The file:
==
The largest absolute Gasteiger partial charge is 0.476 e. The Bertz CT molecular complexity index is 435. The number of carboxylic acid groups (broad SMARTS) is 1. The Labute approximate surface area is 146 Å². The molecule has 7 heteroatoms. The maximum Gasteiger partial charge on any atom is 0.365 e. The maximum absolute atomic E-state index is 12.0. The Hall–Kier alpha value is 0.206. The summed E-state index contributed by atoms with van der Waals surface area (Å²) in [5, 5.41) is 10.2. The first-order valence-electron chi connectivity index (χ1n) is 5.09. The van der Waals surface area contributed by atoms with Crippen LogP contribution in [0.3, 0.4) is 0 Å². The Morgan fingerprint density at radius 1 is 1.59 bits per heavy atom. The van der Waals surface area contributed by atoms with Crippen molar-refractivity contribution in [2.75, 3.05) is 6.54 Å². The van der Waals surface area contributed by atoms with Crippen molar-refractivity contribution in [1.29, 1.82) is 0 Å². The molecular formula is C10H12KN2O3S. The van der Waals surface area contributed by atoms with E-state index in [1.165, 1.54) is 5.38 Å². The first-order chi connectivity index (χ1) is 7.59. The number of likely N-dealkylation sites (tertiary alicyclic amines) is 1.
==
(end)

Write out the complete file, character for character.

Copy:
The largest absolute Gasteiger partial charge is 0.476 e. The Bertz CT molecular complexity index is 435. The number of carboxylic acid groups (broad SMARTS) is 1. The Labute approximate surface area is 146 Å². The molecule has 7 heteroatoms. The maximum Gasteiger partial charge on any atom is 0.365 e. The maximum absolute atomic E-state index is 12.0. The Hall–Kier alpha value is 0.206. The summed E-state index contributed by atoms with van der Waals surface area (Å²) in [5, 5.41) is 10.2. The first-order valence-electron chi connectivity index (χ1n) is 5.09. The van der Waals surface area contributed by atoms with Crippen LogP contribution in [0.3, 0.4) is 0 Å². The Morgan fingerprint density at radius 1 is 1.59 bits per heavy atom. The van der Waals surface area contributed by atoms with Crippen molar-refractivity contribution in [2.75, 3.05) is 6.54 Å². The van der Waals surface area contributed by atoms with Crippen molar-refractivity contribution in [1.29, 1.82) is 0 Å². The molecular formula is C10H12KN2O3S. The van der Waals surface area contributed by atoms with E-state index in [1.165, 1.54) is 5.38 Å². The first-order chi connectivity index (χ1) is 7.59. The number of likely N-dealkylation sites (tertiary alicyclic amines) is 1.